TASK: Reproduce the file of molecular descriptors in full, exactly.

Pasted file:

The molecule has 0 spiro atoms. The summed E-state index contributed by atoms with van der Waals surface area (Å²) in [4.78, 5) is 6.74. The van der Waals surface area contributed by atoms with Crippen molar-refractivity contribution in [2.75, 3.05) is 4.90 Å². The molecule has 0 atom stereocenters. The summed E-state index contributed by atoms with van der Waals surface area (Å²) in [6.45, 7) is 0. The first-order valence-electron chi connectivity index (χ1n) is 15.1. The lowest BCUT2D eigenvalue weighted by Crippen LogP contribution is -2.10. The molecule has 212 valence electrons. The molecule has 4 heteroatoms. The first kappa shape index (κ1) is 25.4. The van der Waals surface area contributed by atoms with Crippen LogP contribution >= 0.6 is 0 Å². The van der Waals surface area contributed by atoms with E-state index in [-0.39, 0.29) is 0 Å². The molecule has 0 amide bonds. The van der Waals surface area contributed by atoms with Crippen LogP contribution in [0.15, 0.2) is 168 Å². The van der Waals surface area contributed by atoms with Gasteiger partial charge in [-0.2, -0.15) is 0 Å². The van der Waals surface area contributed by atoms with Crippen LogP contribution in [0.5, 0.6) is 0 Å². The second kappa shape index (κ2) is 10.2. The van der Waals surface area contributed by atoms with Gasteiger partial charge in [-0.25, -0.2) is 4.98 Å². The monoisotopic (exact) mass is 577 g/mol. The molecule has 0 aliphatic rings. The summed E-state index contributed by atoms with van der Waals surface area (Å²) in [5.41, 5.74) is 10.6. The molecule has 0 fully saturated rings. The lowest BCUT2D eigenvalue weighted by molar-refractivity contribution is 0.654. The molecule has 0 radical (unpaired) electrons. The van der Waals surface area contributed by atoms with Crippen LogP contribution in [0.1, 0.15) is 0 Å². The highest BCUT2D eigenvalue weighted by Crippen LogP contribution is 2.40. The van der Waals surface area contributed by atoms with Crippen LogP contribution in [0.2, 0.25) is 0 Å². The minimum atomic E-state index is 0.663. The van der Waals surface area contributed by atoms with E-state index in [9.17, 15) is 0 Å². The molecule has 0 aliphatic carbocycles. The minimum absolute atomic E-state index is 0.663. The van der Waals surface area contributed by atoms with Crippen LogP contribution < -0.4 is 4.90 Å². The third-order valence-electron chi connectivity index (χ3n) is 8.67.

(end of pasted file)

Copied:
The molecule has 0 spiro atoms. The summed E-state index contributed by atoms with van der Waals surface area (Å²) in [4.78, 5) is 6.74. The van der Waals surface area contributed by atoms with Crippen molar-refractivity contribution in [2.75, 3.05) is 4.90 Å². The molecule has 0 atom stereocenters. The summed E-state index contributed by atoms with van der Waals surface area (Å²) in [6.45, 7) is 0. The first-order valence-electron chi connectivity index (χ1n) is 15.1. The lowest BCUT2D eigenvalue weighted by Crippen LogP contribution is -2.10. The molecule has 212 valence electrons. The molecule has 4 heteroatoms. The first kappa shape index (κ1) is 25.4. The van der Waals surface area contributed by atoms with Crippen LogP contribution >= 0.6 is 0 Å². The van der Waals surface area contributed by atoms with E-state index in [-0.39, 0.29) is 0 Å². The molecule has 0 amide bonds. The van der Waals surface area contributed by atoms with Crippen LogP contribution in [0.15, 0.2) is 168 Å². The van der Waals surface area contributed by atoms with Gasteiger partial charge in [-0.2, -0.15) is 0 Å². The van der Waals surface area contributed by atoms with Crippen LogP contribution in [0.5, 0.6) is 0 Å². The second kappa shape index (κ2) is 10.2. The van der Waals surface area contributed by atoms with Gasteiger partial charge in [-0.25, -0.2) is 4.98 Å². The monoisotopic (exact) mass is 577 g/mol. The molecule has 0 aliphatic rings. The summed E-state index contributed by atoms with van der Waals surface area (Å²) in [5.41, 5.74) is 10.6. The molecule has 0 fully saturated rings. The lowest BCUT2D eigenvalue weighted by molar-refractivity contribution is 0.654. The molecule has 0 radical (unpaired) electrons. The van der Waals surface area contributed by atoms with Crippen LogP contribution in [0.1, 0.15) is 0 Å². The highest BCUT2D eigenvalue weighted by Crippen LogP contribution is 2.40. The van der Waals surface area contributed by atoms with Crippen LogP contribution in [0.2, 0.25) is 0 Å². The minimum atomic E-state index is 0.663. The van der Waals surface area contributed by atoms with E-state index in [9.17, 15) is 0 Å². The molecule has 0 aliphatic carbocycles. The minimum absolute atomic E-state index is 0.663. The van der Waals surface area contributed by atoms with Crippen LogP contribution < -0.4 is 4.90 Å². The third-order valence-electron chi connectivity index (χ3n) is 8.67.